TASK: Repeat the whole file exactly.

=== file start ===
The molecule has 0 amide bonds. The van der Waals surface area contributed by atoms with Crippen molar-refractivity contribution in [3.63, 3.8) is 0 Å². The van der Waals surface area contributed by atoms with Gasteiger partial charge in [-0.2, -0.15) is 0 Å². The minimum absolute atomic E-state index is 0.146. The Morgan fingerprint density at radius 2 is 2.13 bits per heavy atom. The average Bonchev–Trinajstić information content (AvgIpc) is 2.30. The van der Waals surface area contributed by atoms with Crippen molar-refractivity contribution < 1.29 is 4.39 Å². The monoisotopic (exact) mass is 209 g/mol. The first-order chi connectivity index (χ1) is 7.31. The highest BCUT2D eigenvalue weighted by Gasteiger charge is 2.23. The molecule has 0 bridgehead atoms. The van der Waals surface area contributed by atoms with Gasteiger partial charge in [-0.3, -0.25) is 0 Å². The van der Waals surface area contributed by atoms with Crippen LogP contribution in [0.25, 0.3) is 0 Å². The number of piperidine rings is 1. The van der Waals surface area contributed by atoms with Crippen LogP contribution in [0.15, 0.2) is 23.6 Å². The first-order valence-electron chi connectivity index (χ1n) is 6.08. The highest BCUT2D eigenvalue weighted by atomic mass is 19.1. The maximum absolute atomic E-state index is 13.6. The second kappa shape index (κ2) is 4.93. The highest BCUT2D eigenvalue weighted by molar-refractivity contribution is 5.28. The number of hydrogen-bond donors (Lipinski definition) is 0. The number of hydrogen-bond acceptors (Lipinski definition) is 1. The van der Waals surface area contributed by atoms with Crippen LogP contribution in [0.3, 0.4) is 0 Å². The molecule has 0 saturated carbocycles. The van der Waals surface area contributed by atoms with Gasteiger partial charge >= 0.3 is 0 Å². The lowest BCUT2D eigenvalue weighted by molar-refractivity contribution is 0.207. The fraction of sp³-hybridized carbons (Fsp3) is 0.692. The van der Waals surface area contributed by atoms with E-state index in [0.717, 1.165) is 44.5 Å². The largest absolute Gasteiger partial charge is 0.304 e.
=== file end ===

The molecule has 0 amide bonds. The van der Waals surface area contributed by atoms with Crippen molar-refractivity contribution in [3.63, 3.8) is 0 Å². The van der Waals surface area contributed by atoms with Gasteiger partial charge in [-0.2, -0.15) is 0 Å². The minimum absolute atomic E-state index is 0.146. The Morgan fingerprint density at radius 2 is 2.13 bits per heavy atom. The average Bonchev–Trinajstić information content (AvgIpc) is 2.30. The van der Waals surface area contributed by atoms with Crippen molar-refractivity contribution < 1.29 is 4.39 Å². The monoisotopic (exact) mass is 209 g/mol. The first-order chi connectivity index (χ1) is 7.31. The highest BCUT2D eigenvalue weighted by Gasteiger charge is 2.23. The molecule has 0 bridgehead atoms. The van der Waals surface area contributed by atoms with Gasteiger partial charge in [-0.3, -0.25) is 0 Å². The van der Waals surface area contributed by atoms with Crippen LogP contribution in [0.25, 0.3) is 0 Å². The number of piperidine rings is 1. The van der Waals surface area contributed by atoms with Crippen LogP contribution in [0.15, 0.2) is 23.6 Å². The first-order valence-electron chi connectivity index (χ1n) is 6.08. The highest BCUT2D eigenvalue weighted by atomic mass is 19.1. The maximum absolute atomic E-state index is 13.6. The second kappa shape index (κ2) is 4.93. The highest BCUT2D eigenvalue weighted by molar-refractivity contribution is 5.28. The number of hydrogen-bond donors (Lipinski definition) is 0. The number of hydrogen-bond acceptors (Lipinski definition) is 1. The van der Waals surface area contributed by atoms with Crippen LogP contribution in [0.3, 0.4) is 0 Å². The molecule has 0 saturated carbocycles. The van der Waals surface area contributed by atoms with Gasteiger partial charge >= 0.3 is 0 Å². The lowest BCUT2D eigenvalue weighted by molar-refractivity contribution is 0.207. The fraction of sp³-hybridized carbons (Fsp3) is 0.692. The van der Waals surface area contributed by atoms with E-state index in [0.717, 1.165) is 44.5 Å². The largest absolute Gasteiger partial charge is 0.304 e.